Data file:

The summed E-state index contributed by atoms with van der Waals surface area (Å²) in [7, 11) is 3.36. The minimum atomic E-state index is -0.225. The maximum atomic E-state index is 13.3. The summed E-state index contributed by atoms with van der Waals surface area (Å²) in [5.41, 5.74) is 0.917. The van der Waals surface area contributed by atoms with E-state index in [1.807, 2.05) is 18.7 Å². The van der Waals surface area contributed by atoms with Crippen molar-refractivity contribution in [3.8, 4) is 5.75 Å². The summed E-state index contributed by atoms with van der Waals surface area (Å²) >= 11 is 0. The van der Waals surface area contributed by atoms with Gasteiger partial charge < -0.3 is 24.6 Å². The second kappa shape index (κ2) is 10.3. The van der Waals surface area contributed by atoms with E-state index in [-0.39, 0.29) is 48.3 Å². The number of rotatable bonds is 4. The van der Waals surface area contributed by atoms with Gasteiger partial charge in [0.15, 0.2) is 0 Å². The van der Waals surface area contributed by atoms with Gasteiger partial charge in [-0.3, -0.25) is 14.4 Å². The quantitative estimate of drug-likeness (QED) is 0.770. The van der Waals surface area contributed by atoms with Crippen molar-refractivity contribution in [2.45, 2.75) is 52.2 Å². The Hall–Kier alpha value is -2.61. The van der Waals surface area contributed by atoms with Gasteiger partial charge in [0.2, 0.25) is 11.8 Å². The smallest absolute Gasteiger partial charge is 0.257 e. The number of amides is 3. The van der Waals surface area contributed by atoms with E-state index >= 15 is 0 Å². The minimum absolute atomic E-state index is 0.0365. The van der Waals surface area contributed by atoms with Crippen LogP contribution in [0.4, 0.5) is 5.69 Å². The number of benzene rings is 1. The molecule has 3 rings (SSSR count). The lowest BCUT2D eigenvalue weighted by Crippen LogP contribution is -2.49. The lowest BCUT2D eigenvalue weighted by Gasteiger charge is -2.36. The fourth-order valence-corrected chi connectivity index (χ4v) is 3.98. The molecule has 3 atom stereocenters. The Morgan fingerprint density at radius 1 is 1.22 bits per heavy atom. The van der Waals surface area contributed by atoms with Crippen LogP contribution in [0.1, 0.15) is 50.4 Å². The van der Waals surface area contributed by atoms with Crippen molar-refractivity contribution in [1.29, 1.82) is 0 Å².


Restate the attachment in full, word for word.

The summed E-state index contributed by atoms with van der Waals surface area (Å²) in [7, 11) is 3.36. The minimum atomic E-state index is -0.225. The maximum atomic E-state index is 13.3. The summed E-state index contributed by atoms with van der Waals surface area (Å²) in [5.41, 5.74) is 0.917. The van der Waals surface area contributed by atoms with E-state index in [1.807, 2.05) is 18.7 Å². The van der Waals surface area contributed by atoms with Crippen molar-refractivity contribution in [3.8, 4) is 5.75 Å². The summed E-state index contributed by atoms with van der Waals surface area (Å²) >= 11 is 0. The van der Waals surface area contributed by atoms with Gasteiger partial charge < -0.3 is 24.6 Å². The second kappa shape index (κ2) is 10.3. The van der Waals surface area contributed by atoms with E-state index in [-0.39, 0.29) is 48.3 Å². The number of rotatable bonds is 4. The van der Waals surface area contributed by atoms with Gasteiger partial charge in [0.15, 0.2) is 0 Å². The van der Waals surface area contributed by atoms with Gasteiger partial charge in [-0.3, -0.25) is 14.4 Å². The quantitative estimate of drug-likeness (QED) is 0.770. The van der Waals surface area contributed by atoms with Crippen molar-refractivity contribution in [2.45, 2.75) is 52.2 Å². The Hall–Kier alpha value is -2.61. The van der Waals surface area contributed by atoms with Gasteiger partial charge in [0.2, 0.25) is 11.8 Å². The smallest absolute Gasteiger partial charge is 0.257 e. The number of amides is 3. The van der Waals surface area contributed by atoms with E-state index >= 15 is 0 Å². The minimum absolute atomic E-state index is 0.0365. The van der Waals surface area contributed by atoms with Crippen LogP contribution in [0.4, 0.5) is 5.69 Å². The number of benzene rings is 1. The molecule has 3 rings (SSSR count). The lowest BCUT2D eigenvalue weighted by Crippen LogP contribution is -2.49. The lowest BCUT2D eigenvalue weighted by Gasteiger charge is -2.36. The fourth-order valence-corrected chi connectivity index (χ4v) is 3.98. The molecule has 3 atom stereocenters. The Morgan fingerprint density at radius 1 is 1.22 bits per heavy atom. The van der Waals surface area contributed by atoms with Crippen LogP contribution in [0.1, 0.15) is 50.4 Å². The van der Waals surface area contributed by atoms with Crippen molar-refractivity contribution in [1.29, 1.82) is 0 Å².